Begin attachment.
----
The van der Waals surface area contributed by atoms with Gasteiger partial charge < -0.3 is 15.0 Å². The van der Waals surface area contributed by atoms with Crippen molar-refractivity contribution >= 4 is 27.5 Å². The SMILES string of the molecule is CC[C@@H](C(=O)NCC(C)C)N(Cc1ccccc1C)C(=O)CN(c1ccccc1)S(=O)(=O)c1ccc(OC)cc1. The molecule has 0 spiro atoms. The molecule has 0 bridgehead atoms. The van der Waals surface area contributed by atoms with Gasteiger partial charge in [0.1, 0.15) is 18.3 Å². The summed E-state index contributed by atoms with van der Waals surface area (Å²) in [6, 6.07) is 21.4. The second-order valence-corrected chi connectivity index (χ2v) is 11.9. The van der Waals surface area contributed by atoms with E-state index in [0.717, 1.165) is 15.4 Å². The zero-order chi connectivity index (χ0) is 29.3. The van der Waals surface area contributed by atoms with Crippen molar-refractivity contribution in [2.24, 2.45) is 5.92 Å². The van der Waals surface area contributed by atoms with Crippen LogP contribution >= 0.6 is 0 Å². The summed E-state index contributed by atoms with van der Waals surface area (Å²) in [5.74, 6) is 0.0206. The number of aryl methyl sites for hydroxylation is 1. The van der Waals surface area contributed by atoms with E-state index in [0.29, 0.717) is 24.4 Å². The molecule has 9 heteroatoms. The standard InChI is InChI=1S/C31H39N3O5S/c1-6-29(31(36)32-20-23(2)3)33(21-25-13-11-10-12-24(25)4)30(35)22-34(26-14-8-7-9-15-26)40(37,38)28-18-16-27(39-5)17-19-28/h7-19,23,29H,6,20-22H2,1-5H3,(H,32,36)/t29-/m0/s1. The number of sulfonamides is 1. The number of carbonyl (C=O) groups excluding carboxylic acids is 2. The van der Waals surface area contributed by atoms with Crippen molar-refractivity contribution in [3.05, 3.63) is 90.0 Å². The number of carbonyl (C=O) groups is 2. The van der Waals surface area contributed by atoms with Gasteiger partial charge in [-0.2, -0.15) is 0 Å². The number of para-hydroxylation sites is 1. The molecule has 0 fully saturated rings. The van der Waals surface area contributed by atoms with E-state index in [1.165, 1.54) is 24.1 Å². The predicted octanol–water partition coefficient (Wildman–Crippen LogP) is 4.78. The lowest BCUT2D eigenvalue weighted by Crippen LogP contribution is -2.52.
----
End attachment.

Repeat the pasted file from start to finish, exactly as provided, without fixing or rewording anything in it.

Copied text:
The van der Waals surface area contributed by atoms with Gasteiger partial charge < -0.3 is 15.0 Å². The van der Waals surface area contributed by atoms with Crippen molar-refractivity contribution >= 4 is 27.5 Å². The SMILES string of the molecule is CC[C@@H](C(=O)NCC(C)C)N(Cc1ccccc1C)C(=O)CN(c1ccccc1)S(=O)(=O)c1ccc(OC)cc1. The molecule has 0 spiro atoms. The molecule has 0 bridgehead atoms. The van der Waals surface area contributed by atoms with Gasteiger partial charge in [0.1, 0.15) is 18.3 Å². The summed E-state index contributed by atoms with van der Waals surface area (Å²) in [6, 6.07) is 21.4. The second-order valence-corrected chi connectivity index (χ2v) is 11.9. The van der Waals surface area contributed by atoms with E-state index in [0.717, 1.165) is 15.4 Å². The zero-order chi connectivity index (χ0) is 29.3. The van der Waals surface area contributed by atoms with Crippen molar-refractivity contribution in [2.24, 2.45) is 5.92 Å². The van der Waals surface area contributed by atoms with Crippen LogP contribution >= 0.6 is 0 Å². The summed E-state index contributed by atoms with van der Waals surface area (Å²) in [5.74, 6) is 0.0206. The number of aryl methyl sites for hydroxylation is 1. The van der Waals surface area contributed by atoms with E-state index in [0.29, 0.717) is 24.4 Å². The molecule has 9 heteroatoms. The standard InChI is InChI=1S/C31H39N3O5S/c1-6-29(31(36)32-20-23(2)3)33(21-25-13-11-10-12-24(25)4)30(35)22-34(26-14-8-7-9-15-26)40(37,38)28-18-16-27(39-5)17-19-28/h7-19,23,29H,6,20-22H2,1-5H3,(H,32,36)/t29-/m0/s1. The number of sulfonamides is 1. The number of carbonyl (C=O) groups excluding carboxylic acids is 2. The van der Waals surface area contributed by atoms with Crippen molar-refractivity contribution in [3.05, 3.63) is 90.0 Å². The number of carbonyl (C=O) groups is 2. The van der Waals surface area contributed by atoms with Gasteiger partial charge in [-0.2, -0.15) is 0 Å². The number of para-hydroxylation sites is 1. The molecule has 0 fully saturated rings. The van der Waals surface area contributed by atoms with E-state index in [1.165, 1.54) is 24.1 Å². The predicted octanol–water partition coefficient (Wildman–Crippen LogP) is 4.78. The lowest BCUT2D eigenvalue weighted by Crippen LogP contribution is -2.52.